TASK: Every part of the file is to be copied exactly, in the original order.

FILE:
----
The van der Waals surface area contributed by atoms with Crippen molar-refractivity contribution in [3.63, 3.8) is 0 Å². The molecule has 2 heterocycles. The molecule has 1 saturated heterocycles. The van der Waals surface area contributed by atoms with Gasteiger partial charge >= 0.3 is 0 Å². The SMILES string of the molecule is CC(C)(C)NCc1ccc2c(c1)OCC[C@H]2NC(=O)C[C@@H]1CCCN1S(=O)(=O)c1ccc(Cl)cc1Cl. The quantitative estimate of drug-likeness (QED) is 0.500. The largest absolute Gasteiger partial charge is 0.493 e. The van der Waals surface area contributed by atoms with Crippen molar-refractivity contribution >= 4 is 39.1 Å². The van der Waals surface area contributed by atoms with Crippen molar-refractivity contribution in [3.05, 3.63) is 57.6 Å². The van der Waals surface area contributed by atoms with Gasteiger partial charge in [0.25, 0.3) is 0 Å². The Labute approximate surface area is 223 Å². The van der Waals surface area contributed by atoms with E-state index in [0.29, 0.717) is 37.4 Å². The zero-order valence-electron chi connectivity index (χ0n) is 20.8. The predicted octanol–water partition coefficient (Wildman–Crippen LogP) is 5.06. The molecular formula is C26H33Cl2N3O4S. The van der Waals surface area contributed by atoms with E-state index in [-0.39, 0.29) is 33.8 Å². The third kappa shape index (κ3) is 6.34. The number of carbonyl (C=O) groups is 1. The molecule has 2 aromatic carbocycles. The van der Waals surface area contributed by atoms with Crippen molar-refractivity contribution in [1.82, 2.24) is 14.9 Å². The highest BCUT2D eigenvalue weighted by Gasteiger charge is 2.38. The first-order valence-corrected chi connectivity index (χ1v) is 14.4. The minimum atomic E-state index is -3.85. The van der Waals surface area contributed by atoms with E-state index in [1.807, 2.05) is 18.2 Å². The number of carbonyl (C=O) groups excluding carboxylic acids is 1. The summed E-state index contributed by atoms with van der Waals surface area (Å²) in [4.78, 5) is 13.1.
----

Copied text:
The van der Waals surface area contributed by atoms with Crippen molar-refractivity contribution in [3.63, 3.8) is 0 Å². The molecule has 2 heterocycles. The molecule has 1 saturated heterocycles. The van der Waals surface area contributed by atoms with Gasteiger partial charge >= 0.3 is 0 Å². The SMILES string of the molecule is CC(C)(C)NCc1ccc2c(c1)OCC[C@H]2NC(=O)C[C@@H]1CCCN1S(=O)(=O)c1ccc(Cl)cc1Cl. The quantitative estimate of drug-likeness (QED) is 0.500. The largest absolute Gasteiger partial charge is 0.493 e. The van der Waals surface area contributed by atoms with Crippen molar-refractivity contribution >= 4 is 39.1 Å². The van der Waals surface area contributed by atoms with Crippen molar-refractivity contribution in [3.05, 3.63) is 57.6 Å². The van der Waals surface area contributed by atoms with Gasteiger partial charge in [0.25, 0.3) is 0 Å². The Labute approximate surface area is 223 Å². The van der Waals surface area contributed by atoms with E-state index in [0.29, 0.717) is 37.4 Å². The zero-order valence-electron chi connectivity index (χ0n) is 20.8. The predicted octanol–water partition coefficient (Wildman–Crippen LogP) is 5.06. The molecular formula is C26H33Cl2N3O4S. The van der Waals surface area contributed by atoms with E-state index in [-0.39, 0.29) is 33.8 Å². The third kappa shape index (κ3) is 6.34. The number of carbonyl (C=O) groups is 1. The molecule has 2 aromatic carbocycles. The van der Waals surface area contributed by atoms with Crippen molar-refractivity contribution in [1.82, 2.24) is 14.9 Å². The highest BCUT2D eigenvalue weighted by Gasteiger charge is 2.38. The first-order valence-corrected chi connectivity index (χ1v) is 14.4. The minimum atomic E-state index is -3.85. The van der Waals surface area contributed by atoms with E-state index in [1.807, 2.05) is 18.2 Å². The number of carbonyl (C=O) groups excluding carboxylic acids is 1. The summed E-state index contributed by atoms with van der Waals surface area (Å²) in [4.78, 5) is 13.1.